|Return on investment shouldn't be|
under your hat
When a new marketing tactic enters the scene, the first
question that pops up is how do we measure the return on our investment? This
is a reasonable question but also shows the inconsistency of the marketing
When was the last time your organization asked that very
same question about any of the following activities?
Time spent in planning meetings
Print ads in trade/consumer
Money spent on public relations
Dollars invested with graphic
design firms for brochure/packaging or collateral
Customer Relationship Software
Sales calls (time in
Why do we rush to ask for an ROI on social media when other tools and
marketing activities don’t get the same kind of scrutiny? If your company
spends $50,000 on smart phones for your team, how do you establish it’s ROI? If
you spend $20,000 updating your website, how do you know you are getting your
money worth out of these dollars spent? If you calculate you spend $30,000 on
staff managing your social media activities, how do you asses the value and
return? What is the metric for measuring the $100,000 bill for airline travel
for your executive team? When you sign an insertion order for $400,000 of print
advertising, how is that ROI determined?
The reality is that like most marketing VP’s or Directors, you have a
budget that is fixed. And, you have goals that you must support and/or achieve
as part of the company. As the lead marketing honcho in your firm, these
judgment calls on mix and spending are the essence of measuring ROI.
The following are examples of metrics that I like to use. I think of
these as simple statements that should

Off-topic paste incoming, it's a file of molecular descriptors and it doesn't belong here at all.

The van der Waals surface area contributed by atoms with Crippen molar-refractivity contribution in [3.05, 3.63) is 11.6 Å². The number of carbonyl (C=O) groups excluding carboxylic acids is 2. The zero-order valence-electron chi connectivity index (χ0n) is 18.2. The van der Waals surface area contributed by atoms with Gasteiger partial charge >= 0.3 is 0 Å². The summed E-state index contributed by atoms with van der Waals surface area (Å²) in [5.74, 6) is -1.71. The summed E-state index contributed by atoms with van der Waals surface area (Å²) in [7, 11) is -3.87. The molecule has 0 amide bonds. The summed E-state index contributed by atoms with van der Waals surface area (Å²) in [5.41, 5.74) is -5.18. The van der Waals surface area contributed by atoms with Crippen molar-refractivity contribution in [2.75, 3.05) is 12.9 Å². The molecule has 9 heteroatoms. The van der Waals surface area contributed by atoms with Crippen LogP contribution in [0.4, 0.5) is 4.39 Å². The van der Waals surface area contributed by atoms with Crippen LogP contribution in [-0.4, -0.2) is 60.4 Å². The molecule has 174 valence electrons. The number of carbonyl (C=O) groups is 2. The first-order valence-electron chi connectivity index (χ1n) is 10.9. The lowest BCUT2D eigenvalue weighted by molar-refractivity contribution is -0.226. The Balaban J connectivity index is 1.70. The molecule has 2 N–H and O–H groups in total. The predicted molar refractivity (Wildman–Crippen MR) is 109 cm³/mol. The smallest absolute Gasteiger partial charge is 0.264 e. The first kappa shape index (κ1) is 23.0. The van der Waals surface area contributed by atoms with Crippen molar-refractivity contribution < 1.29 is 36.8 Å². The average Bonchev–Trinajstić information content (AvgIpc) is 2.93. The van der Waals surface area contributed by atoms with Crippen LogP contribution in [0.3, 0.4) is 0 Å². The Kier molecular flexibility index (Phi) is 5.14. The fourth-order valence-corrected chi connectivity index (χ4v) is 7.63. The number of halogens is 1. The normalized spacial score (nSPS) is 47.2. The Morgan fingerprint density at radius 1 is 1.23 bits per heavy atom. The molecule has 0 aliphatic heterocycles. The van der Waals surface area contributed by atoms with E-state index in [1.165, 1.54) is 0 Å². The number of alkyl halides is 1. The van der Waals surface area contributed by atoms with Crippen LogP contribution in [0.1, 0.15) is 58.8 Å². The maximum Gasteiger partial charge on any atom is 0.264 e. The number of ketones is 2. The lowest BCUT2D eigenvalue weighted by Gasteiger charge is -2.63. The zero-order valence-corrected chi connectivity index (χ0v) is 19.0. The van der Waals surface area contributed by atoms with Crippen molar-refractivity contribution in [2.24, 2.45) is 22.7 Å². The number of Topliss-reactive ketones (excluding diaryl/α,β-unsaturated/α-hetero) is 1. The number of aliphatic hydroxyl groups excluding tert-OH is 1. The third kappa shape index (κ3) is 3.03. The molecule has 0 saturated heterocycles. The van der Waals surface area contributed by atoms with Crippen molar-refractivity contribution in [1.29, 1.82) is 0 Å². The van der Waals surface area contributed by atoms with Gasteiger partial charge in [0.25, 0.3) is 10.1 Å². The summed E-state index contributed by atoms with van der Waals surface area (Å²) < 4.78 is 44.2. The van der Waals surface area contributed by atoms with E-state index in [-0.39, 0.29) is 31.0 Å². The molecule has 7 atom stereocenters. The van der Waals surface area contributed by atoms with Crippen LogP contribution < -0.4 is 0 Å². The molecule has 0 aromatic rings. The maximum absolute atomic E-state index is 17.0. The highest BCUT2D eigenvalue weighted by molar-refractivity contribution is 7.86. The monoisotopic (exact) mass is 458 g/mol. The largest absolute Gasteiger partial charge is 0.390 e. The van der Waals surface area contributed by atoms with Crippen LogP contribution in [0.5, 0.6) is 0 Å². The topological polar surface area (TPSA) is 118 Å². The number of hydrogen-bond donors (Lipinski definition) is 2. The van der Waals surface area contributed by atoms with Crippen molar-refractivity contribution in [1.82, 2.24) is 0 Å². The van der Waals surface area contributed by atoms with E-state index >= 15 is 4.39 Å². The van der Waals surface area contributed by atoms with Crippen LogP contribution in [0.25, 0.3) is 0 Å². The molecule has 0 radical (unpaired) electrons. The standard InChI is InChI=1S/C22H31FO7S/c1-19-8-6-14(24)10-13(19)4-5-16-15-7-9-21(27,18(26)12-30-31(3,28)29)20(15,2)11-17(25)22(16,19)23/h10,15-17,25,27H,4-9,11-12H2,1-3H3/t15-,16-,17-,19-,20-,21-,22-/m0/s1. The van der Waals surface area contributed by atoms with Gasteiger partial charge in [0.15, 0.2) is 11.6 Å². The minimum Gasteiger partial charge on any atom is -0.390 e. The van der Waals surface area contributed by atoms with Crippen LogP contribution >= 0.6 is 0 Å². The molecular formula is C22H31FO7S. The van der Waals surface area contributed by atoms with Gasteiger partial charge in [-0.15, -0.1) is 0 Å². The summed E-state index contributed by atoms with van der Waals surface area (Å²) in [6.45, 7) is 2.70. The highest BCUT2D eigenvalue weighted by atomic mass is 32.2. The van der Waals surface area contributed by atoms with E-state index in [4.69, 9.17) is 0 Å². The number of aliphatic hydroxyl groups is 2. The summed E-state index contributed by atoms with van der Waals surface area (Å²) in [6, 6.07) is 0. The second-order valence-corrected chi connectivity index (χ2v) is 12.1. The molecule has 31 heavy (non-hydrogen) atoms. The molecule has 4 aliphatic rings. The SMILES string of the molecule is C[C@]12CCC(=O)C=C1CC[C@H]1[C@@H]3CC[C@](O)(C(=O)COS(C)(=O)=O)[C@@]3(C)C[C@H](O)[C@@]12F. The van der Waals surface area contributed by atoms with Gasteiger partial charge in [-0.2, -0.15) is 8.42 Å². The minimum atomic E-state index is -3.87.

be agreed to by your key internal stakeholders before the year starts.
I want a 10 to 1 return on PR
spending as measured by weighted ad value.
So if I spend $30,000 on an external agency, I want to see at least
$300,000 of coverage based on the WAV metric. (Weighted ad value says that the
value of space you can purchase is worth 3X the ad rate). It’s a common way to
view PR coverage if it meets other communications goals. Of course you want to
deliver the right message, a positive tone and quality stories in the coverage
I want to build relationships with
150 online business prospects (or 5,000 consumers) who are in your target and
to track, over time if they become customers. Or, I want to build relationships
with 35 important journalists/bloggers/online thought leaders who could write
about my company and influence opinion.
It costs money to be involved with activities on Facebook, Twitter,
Linkedin and other channels like Instagram, You spend money in salary and staff
time to manage, engage and respond to the community. I like to set out a goal of around engagement
to make sure that as a baseline, I’m at least reaching a reasonable audience.
If you work in a B2C world, your stated social media objective could be to have
500 engaged consumers who share at least 3 posts/stories to their Facebook
friends with a reach of 8,000 people being exposed to your business, product or
service. This goal of exposure’ helps you share your value proposition and to
begin establishing your brand.
The bottom line is that a single simple clear objective for your tactics
allows you to track progress. Setting the right goal for your business and
strategy is very important. To understand how your investment is working, you
need an easy way to measure it. Some people like to create KPI’s (key
performance indicators) that go much deeper but I find that if I am spending too
much time counting and measuring and not enough time doing the activity in
question, it can defeat the effort. Like most things in life, you have to find a good balance.
One of my favorite quotes on this topic is from Gary Vaynerchuk, the social
media guru who has a highly successful retail wine store called Wine Library
and a social media marketing agency. Gary likes to ask, “What is the ROI on your mother”?
How can I begin to measure the value of Mom?
Labels: Gary Vaynerchuk, return on investment in marketing, ROI, social media